The fastest-growing demographic in Australian cricket is creating more opportunities for players to revisit their goal of one day wearing Australia's coveted Baggy Green cap.
Stirling Hamman said the emergence of the masters form of the game is to be congratulated for its ability to reinvigorate players who thought their days representing at the top level were over.
The Monaro top-order batsman is on the Mid-North Coast this week as the NSW over-70 state cricket titles take centre stage in Port Macquarie, Wauchope and Kempsey.
"I've seen blokes break down when they receive their Australian cap," Hamman said.
"Everybody wants to play cricket for Australia as a kid because it's Australia's number one game, but when you get to your early 20s you realise that maybe you're not going to be in that select 12.
Just under 500 players in history have had the privilege of donning the baggy green and those who don't make it play out their career at club, shire or park level.
"Everybody wants to play cricket for Australia as a kid because it's Australia's number one game, but when you get to your early 20s you realise that maybe you're not going to be in that select 12."- Stirling Hamman
Most players leave the game in their 30s as the focus shifts to family life, but Hamman said over-50 cricket was the way forward.
"All of a sudden you wake up and you're in your 50s or 60s, your children are off your hands, the mortgage is under control, you're the boss and have a bit more time over your work," he said.
"There's just you and the missus at home doing the gardening and going out and all of a sudden someone rings you up and says come and play mature-age cricket."
For the last decade there has been an international pathway created and now players can represent Australia at over-50, over-60 or over-70 level.
The over-50 division has seen two World Cups - one was held in 2018 in Sydney and the most recent was last year in Cape Town - which resulted in an increase in countries competing from eight to 12.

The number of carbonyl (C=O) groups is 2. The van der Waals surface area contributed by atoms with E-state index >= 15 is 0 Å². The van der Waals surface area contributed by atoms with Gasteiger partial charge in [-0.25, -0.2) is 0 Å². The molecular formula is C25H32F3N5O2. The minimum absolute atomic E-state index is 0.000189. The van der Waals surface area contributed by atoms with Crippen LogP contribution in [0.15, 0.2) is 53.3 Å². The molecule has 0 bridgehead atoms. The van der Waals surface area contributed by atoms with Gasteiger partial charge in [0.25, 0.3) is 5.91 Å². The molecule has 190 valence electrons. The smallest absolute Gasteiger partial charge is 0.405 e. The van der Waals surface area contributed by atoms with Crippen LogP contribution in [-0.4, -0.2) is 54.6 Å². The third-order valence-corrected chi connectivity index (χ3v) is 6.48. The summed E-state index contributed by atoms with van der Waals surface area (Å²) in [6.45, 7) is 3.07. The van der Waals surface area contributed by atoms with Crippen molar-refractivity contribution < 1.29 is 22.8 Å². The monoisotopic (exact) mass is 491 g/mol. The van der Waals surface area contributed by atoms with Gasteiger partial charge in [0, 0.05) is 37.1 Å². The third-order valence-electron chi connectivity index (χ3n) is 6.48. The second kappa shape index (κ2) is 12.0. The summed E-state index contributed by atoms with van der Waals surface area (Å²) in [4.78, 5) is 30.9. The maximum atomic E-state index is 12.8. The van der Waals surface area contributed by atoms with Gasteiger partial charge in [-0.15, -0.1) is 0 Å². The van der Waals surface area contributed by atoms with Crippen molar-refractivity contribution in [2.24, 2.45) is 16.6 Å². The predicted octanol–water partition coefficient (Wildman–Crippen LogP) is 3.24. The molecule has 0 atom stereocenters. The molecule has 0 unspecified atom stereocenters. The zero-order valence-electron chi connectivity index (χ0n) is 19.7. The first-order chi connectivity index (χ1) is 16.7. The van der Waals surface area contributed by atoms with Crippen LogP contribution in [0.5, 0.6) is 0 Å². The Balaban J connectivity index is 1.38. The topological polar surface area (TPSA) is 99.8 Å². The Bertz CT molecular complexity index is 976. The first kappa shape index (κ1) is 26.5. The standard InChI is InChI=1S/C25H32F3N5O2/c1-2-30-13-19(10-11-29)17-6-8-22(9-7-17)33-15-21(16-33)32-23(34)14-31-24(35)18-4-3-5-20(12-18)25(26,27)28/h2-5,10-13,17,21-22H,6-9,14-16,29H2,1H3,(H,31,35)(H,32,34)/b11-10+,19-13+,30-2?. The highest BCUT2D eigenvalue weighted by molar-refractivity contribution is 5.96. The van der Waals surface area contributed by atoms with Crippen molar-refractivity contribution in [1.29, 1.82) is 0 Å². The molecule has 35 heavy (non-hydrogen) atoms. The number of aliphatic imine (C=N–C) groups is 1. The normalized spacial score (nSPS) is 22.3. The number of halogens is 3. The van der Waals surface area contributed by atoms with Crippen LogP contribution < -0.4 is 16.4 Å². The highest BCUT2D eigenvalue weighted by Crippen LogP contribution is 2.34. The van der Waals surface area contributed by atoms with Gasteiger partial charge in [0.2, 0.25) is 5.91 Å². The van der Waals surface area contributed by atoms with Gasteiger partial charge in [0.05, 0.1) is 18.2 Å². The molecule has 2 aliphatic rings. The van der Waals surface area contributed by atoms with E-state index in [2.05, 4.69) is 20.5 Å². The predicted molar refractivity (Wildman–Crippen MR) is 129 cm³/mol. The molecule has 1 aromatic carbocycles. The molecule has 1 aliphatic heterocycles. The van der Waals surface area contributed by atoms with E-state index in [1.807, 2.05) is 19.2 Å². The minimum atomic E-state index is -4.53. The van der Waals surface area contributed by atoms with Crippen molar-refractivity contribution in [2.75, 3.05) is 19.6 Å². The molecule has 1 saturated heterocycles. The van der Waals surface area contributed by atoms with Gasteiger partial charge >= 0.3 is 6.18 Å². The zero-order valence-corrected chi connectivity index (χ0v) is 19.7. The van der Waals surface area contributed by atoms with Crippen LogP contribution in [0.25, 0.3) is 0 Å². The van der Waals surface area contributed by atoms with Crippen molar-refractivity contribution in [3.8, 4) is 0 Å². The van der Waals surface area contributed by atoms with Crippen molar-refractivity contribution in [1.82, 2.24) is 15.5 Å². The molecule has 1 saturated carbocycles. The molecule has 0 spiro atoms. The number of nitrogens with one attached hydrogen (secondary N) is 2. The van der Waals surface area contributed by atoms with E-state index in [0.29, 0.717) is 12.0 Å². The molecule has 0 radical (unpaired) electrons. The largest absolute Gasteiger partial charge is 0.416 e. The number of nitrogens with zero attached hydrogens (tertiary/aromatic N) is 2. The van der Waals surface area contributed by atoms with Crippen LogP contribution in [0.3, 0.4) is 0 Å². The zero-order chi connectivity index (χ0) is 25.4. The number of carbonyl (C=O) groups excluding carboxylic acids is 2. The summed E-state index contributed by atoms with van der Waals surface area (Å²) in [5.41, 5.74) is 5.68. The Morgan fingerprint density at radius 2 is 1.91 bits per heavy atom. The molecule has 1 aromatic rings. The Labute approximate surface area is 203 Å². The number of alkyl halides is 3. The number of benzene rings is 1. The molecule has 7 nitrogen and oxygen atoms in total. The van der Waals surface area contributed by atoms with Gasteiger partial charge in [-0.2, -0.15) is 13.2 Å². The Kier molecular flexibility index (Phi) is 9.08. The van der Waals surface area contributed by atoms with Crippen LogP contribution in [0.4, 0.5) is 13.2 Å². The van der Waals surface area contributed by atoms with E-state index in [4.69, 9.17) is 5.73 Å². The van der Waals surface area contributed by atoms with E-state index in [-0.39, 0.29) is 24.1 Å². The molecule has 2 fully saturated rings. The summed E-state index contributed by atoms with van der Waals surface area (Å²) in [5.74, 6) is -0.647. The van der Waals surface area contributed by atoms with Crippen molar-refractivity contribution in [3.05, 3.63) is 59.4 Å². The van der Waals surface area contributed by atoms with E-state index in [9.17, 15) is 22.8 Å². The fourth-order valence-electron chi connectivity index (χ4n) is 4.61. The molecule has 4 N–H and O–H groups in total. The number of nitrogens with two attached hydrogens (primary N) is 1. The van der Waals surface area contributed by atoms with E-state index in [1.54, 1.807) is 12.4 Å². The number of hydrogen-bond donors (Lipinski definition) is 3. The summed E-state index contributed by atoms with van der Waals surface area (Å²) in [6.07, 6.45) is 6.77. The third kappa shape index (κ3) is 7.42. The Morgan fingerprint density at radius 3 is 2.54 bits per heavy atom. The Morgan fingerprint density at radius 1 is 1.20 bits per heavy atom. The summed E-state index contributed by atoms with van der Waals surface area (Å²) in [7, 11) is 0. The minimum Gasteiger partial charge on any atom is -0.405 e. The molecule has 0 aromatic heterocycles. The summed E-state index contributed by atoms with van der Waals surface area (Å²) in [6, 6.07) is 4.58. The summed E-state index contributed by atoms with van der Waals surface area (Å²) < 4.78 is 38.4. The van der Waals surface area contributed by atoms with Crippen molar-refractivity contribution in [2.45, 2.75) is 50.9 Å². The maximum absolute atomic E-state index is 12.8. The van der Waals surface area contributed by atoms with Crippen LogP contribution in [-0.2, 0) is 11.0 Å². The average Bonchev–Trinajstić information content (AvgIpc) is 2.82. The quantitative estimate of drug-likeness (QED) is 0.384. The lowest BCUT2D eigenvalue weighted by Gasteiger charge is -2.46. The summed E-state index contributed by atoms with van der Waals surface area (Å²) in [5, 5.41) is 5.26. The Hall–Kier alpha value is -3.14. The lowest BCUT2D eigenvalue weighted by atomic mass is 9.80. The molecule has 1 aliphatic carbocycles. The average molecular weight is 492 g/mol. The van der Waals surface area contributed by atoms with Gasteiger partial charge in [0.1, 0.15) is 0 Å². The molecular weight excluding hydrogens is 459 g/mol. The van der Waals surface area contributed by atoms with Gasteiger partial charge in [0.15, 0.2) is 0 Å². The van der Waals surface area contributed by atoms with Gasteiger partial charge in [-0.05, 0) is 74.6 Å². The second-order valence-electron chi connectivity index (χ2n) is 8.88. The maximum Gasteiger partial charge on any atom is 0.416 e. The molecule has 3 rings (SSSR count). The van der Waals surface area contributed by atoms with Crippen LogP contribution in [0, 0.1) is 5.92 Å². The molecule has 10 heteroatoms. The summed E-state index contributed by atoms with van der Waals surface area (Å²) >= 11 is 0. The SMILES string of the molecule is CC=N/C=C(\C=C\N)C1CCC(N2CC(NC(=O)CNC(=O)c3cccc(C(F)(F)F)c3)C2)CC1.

"There's now a pathway there for people who are good enough," Hamman said.
"It's the fastest-growing demographic in cricket in Australia. You go along, rediscover the mantra of teamwork, good fun, pulled muscles and sore backs.
"It's a magnificent past-time because it's an aerobic sport and you have a lot of fun so I recommend it to anybody approaching 50."
"There's now a pathway there for people who are good enough."- Stirling Hamman
Hamman's love of cricket extends to his own private cricket ground located south-west of Newcastle at Mandalong on the western side of Lake Macquarie.
It played host to a veterans test match between Australia and Wales in 2018, but players such as Michael Clarke, Phil Hughes and Brendon McCullum have spend time out in the middle.
"I said to the wife in 1993 'let's buy a block of land and build a cricket ground'," Hamman said.
"She said 'that's fine sweetheart, what time will you be home' ... she was always supportive of me and she passed away last year.
"It's got turf wickets and electronic scoreboard and a lot of great players have played there."
Hamman said the most satisfying part about building a private ground was the enjoyment it provided to a lot of cricketers.
"It's a lot of work, but the key thing is that it provides an opportunity for people to have fun," he said.
"In this world with so many bad stories and dreadful things happening, the more fun you can create that makes everybody happy makes me happy and would make my wife very happy.
"Everybody is invited to come and play, just get hold of someone in the cricket fraternity, ring them up and we'll get you a game."
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